Wayne Mixson, a North Florida farmer who served two terms as lieutenant governor and a brief stint as governor, died Wednesday at his home in Tallahassee. He was 98.
Mixson was elected lieutenant governor in 1978 and 1982 as the running mate of Democrat Bob Graham but is probably best remembered for serving three days as governor in early 1987. That came after Graham was elected to the U.S. Senate and stepped down as governor before his term ended to go to Washington.
“By an unprecedented twist of fate, Lt. Governor Mixson assumed the office of the governor of Florida for three days,” biographical information on the Florida governor’s mansion website said. “Upon vacating his office to assume the duties as a United States senator, Governor Graham triggered the short-lived ascendancy of his lieutenant governor into office as Florida's 39th governor.”
The biographical information added, “His proudest achievement, spoken in characteristic good humor, was: ‘I wanted to be known as the governor who did the least damage to Florida.’"
Mixson, a farmer from Jackson County, served in the Florida House before becoming lieutenant governor and state commerce secretary under Graham. President Jimmy Carter in 1979 appointed Mixson as a special ambassador to Ecuador.
“Governor Mixson dedicated his life to serving his community, his state and his country,” Mixson’s family said in a statement Wednesday. “Guided by his conscience and a love for the Sunshine State, he served Florida with great honor.”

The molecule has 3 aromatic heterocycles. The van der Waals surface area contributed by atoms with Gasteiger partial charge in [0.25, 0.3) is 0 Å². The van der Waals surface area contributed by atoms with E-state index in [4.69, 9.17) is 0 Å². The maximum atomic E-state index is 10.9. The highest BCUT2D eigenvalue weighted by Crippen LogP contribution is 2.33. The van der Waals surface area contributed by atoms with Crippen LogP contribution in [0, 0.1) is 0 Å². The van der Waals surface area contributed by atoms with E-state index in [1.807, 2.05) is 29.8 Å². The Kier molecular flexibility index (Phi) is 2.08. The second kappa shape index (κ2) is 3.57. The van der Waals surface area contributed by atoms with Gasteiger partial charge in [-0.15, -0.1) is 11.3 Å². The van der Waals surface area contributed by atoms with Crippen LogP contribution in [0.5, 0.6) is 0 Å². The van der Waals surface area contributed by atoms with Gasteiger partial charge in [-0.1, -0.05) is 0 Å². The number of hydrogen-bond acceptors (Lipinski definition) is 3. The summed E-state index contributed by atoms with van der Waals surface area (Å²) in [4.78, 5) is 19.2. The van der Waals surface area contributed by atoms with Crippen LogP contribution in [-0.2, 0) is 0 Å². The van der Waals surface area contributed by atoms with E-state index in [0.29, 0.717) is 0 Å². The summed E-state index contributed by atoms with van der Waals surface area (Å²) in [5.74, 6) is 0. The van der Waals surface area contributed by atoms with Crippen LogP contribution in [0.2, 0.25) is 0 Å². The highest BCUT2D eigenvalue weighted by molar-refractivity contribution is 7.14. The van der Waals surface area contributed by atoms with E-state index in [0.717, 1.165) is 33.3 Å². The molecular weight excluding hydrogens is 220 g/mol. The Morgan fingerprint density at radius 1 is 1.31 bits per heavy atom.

Mixson was born in 1922 in New Brockton, Ala., and served in the Navy during World War II before graduating from the University of Florida. He is survived by his wife of 72 years, Margie Grace. Among his extended family members are great-nephew Jason Shoaf, a Port St. Joe Republican who was elected last year to represent a large swath of North Florida in the House.
Mixson was inducted in 1996 into the Florida Agricultural Hall of Fame, which described on its website his deep involvement in farming and rural issues.
“Gov. Wayne Mixson’s leadership ability was recognized early, and as president of his local county Farm Bureau, he worked tirelessly to get telephones installed in rural areas and to eradicate hog cholera from Florida,” the hall of fame website said. “Mixson’s career as a statesman began with his election to the Florida House of Representatives in 1967. As chairman of the House Agriculture Committee for eight years, he passed hundreds of measures affecting every segment of agriculture.”
The announcement of his death Wednesday said Mixson’s family will hold a private funeral service is scheduled at 5 p.m. Friday, with the service livestreamed on the Bevis Funeral Home website. A brief committal service is scheduled at 11 a.m. Central time Saturday at Marvin Chapel Cemetery in Graceville.
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